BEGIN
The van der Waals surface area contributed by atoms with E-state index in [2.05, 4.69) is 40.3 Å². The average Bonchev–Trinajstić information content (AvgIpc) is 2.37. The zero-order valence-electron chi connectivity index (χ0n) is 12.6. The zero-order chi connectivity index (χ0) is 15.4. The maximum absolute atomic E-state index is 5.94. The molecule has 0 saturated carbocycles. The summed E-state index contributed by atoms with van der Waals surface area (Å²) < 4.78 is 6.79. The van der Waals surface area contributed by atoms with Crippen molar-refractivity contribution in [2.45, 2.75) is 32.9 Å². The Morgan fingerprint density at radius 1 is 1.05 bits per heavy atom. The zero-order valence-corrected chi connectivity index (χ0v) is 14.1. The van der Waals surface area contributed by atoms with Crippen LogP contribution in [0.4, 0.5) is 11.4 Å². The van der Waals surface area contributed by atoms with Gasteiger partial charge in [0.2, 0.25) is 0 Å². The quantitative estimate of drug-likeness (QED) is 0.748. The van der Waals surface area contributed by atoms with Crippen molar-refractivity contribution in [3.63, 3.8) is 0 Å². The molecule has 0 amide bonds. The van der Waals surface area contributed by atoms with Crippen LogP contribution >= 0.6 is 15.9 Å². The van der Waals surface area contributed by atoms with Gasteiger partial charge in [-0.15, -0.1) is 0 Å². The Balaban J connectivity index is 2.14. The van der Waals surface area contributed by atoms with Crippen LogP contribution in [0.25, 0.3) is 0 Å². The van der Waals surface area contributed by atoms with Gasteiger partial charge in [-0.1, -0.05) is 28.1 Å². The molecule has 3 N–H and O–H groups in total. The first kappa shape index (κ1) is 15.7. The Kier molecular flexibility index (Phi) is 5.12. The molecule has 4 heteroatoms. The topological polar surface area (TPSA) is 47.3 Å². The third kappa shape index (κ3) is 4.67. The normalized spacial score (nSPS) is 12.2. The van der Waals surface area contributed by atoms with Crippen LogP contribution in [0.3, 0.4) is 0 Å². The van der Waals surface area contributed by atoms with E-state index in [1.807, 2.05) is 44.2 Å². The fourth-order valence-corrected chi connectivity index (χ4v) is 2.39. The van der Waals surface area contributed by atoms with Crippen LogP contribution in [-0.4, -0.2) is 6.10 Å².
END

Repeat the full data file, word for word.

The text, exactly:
The van der Waals surface area contributed by atoms with E-state index in [2.05, 4.69) is 40.3 Å². The average Bonchev–Trinajstić information content (AvgIpc) is 2.37. The zero-order valence-electron chi connectivity index (χ0n) is 12.6. The zero-order chi connectivity index (χ0) is 15.4. The maximum absolute atomic E-state index is 5.94. The molecule has 0 saturated carbocycles. The summed E-state index contributed by atoms with van der Waals surface area (Å²) < 4.78 is 6.79. The van der Waals surface area contributed by atoms with Crippen molar-refractivity contribution in [2.45, 2.75) is 32.9 Å². The Morgan fingerprint density at radius 1 is 1.05 bits per heavy atom. The zero-order valence-corrected chi connectivity index (χ0v) is 14.1. The van der Waals surface area contributed by atoms with Crippen LogP contribution in [0.4, 0.5) is 11.4 Å². The van der Waals surface area contributed by atoms with Gasteiger partial charge in [0.2, 0.25) is 0 Å². The quantitative estimate of drug-likeness (QED) is 0.748. The van der Waals surface area contributed by atoms with Crippen molar-refractivity contribution in [3.63, 3.8) is 0 Å². The molecule has 0 amide bonds. The van der Waals surface area contributed by atoms with Crippen LogP contribution >= 0.6 is 15.9 Å². The van der Waals surface area contributed by atoms with Gasteiger partial charge in [-0.15, -0.1) is 0 Å². The Balaban J connectivity index is 2.14. The van der Waals surface area contributed by atoms with Crippen LogP contribution in [0.25, 0.3) is 0 Å². The van der Waals surface area contributed by atoms with Gasteiger partial charge in [-0.1, -0.05) is 28.1 Å². The molecule has 3 N–H and O–H groups in total. The first kappa shape index (κ1) is 15.7. The Kier molecular flexibility index (Phi) is 5.12. The molecule has 4 heteroatoms. The topological polar surface area (TPSA) is 47.3 Å². The third kappa shape index (κ3) is 4.67. The normalized spacial score (nSPS) is 12.2. The van der Waals surface area contributed by atoms with Crippen LogP contribution in [0.3, 0.4) is 0 Å². The van der Waals surface area contributed by atoms with E-state index in [1.807, 2.05) is 44.2 Å². The fourth-order valence-corrected chi connectivity index (χ4v) is 2.39. The van der Waals surface area contributed by atoms with Crippen LogP contribution in [-0.4, -0.2) is 6.10 Å².